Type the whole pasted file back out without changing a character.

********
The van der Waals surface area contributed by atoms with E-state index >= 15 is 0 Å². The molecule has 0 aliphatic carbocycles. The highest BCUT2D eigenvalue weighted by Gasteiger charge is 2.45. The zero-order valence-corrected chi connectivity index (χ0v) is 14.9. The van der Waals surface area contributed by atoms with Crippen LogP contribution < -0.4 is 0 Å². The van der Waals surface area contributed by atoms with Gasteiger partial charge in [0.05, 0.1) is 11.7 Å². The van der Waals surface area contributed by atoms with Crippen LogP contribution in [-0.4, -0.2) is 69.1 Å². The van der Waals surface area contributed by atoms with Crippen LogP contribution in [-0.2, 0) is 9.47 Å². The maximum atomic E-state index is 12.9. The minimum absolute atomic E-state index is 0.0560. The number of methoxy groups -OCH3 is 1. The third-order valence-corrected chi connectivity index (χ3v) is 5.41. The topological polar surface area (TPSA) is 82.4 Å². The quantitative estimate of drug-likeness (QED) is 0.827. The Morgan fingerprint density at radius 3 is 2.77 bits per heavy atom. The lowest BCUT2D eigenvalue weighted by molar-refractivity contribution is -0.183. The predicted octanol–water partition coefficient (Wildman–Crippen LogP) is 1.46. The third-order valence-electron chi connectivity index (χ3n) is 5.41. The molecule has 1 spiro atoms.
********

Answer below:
The van der Waals surface area contributed by atoms with E-state index >= 15 is 0 Å². The molecule has 0 aliphatic carbocycles. The highest BCUT2D eigenvalue weighted by Gasteiger charge is 2.45. The zero-order valence-corrected chi connectivity index (χ0v) is 14.9. The van der Waals surface area contributed by atoms with Crippen LogP contribution < -0.4 is 0 Å². The van der Waals surface area contributed by atoms with Gasteiger partial charge in [0.05, 0.1) is 11.7 Å². The van der Waals surface area contributed by atoms with Crippen LogP contribution in [-0.4, -0.2) is 69.1 Å². The van der Waals surface area contributed by atoms with Crippen LogP contribution in [-0.2, 0) is 9.47 Å². The maximum atomic E-state index is 12.9. The minimum absolute atomic E-state index is 0.0560. The number of methoxy groups -OCH3 is 1. The third-order valence-corrected chi connectivity index (χ3v) is 5.41. The topological polar surface area (TPSA) is 82.4 Å². The quantitative estimate of drug-likeness (QED) is 0.827. The Morgan fingerprint density at radius 3 is 2.77 bits per heavy atom. The lowest BCUT2D eigenvalue weighted by molar-refractivity contribution is -0.183. The predicted octanol–water partition coefficient (Wildman–Crippen LogP) is 1.46. The third-order valence-electron chi connectivity index (χ3n) is 5.41. The molecule has 1 spiro atoms.